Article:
The 13C-NMR spectrum together with DEPT, revealed signals for 20 carbons including three (3) downward-CH2- peak and eleven (11) -CH-CH3 peak. In JH-NMR spectrum, the compound exhibited signals for methyl doublet at δ 0.92 and 1.26, and a methine multiplet at 1.9 (for an isopropyl moiety) together with an anomeric proton peak at δ 4.68 (doublet) indicating the presence of a sugar moiety which corresponds to a carbon peak at 104.33. In 'H-NMR spectrum the proton at δ 4.37, 4.49, 4.53, 4.55 and 3.33 are seem to be polyhydroxy proton corresponding to the carbon peaks at δ 76.96, 79.76, 70.75, 77.07 and 63.46, respectively are almost identical to those of reported P-D-glucopyranosyl unit indicating the presence of P-D-glucopyranosyl unit in the molecule. In 1H-NMR spectrum the compound also showed the signals at δ 0.88(s) ascribed for one tertiary methyl peak, two peaks at δ 7.18(s) and 6.5(s) may be due to olefinic methines, at δ 3.01, 3.26 for two methines and at δ 1.61 and 1.58 for two methylenes. In 13C-NMR spectrum, the compound exhibited peaks at 177.18 may be ascrible for carbonyl acid, at δ 133.71, 142.26, 146.37 and 147.18 four olefenic carbon; at δ 32.96, 44.47, 45.76 and 77.07 for four methiens; at δ 26.83 and 29.42 for two methylenes and at δ 13.02, 18.64 and 20.57 may be due to three methyl. The carbon peak shifted to the down field from 71.00 to 77.07 due to the presence of glucose moiety in the molecule attached with the methiene carbon and the carbon peak is shifted from 141.00 to 133.71 may be due to the attachment of acid at carbon δ 133.71. In combination of 'H-NMR and 13C-NMR spectra the structure of the compound may be assumed as structure having substituted cyclopentene with glucose moiety and the structure as follows: 13C-NMR (Pyridine): C-1 (142.26), C-2 (26.83), C-3 (147.68), C-4 (44.47), C-5 (29.42), C-6 (77.07), C-7 (45.76), C-8 (146.3), C-9 (133.71), C-10 (45.76), C-11 (18.64), C-12 (20.57), C-13 (177.02), C-14 (13.02), C-1/ (104.33), C-2/ (76.96), C-3/ (79.76), C-4/ (70.75), C-5/ (74.03), C-6/ (63.46).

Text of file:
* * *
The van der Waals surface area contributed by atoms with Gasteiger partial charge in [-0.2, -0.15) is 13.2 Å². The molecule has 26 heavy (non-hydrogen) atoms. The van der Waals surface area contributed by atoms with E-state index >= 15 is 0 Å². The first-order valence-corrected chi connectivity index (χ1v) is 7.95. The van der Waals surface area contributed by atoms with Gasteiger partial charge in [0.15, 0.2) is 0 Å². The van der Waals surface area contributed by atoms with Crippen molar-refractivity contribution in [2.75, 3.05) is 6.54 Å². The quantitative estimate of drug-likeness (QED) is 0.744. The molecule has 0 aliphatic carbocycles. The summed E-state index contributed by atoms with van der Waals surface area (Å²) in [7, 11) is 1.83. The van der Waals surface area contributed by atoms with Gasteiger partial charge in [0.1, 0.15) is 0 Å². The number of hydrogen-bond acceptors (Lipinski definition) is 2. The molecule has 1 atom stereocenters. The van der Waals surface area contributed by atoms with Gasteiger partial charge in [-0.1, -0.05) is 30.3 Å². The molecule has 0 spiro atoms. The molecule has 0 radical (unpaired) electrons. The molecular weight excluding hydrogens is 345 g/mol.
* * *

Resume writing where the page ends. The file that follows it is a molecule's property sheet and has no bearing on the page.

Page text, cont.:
iH-NMR (MeOH): H-1 (7.18), H-2 (1.58), H-4 (1.58), H-5 (1.61), H-6 (3.26), H-7 (3.01), H-10 (1.9), H-11 (1.26), H- 12 (1.26), H-1/ (4.37), H-2/ (4.49), H-3/ (4.53), H-4/ (4.55), H-5/ (4.68), H-6/ (3.33).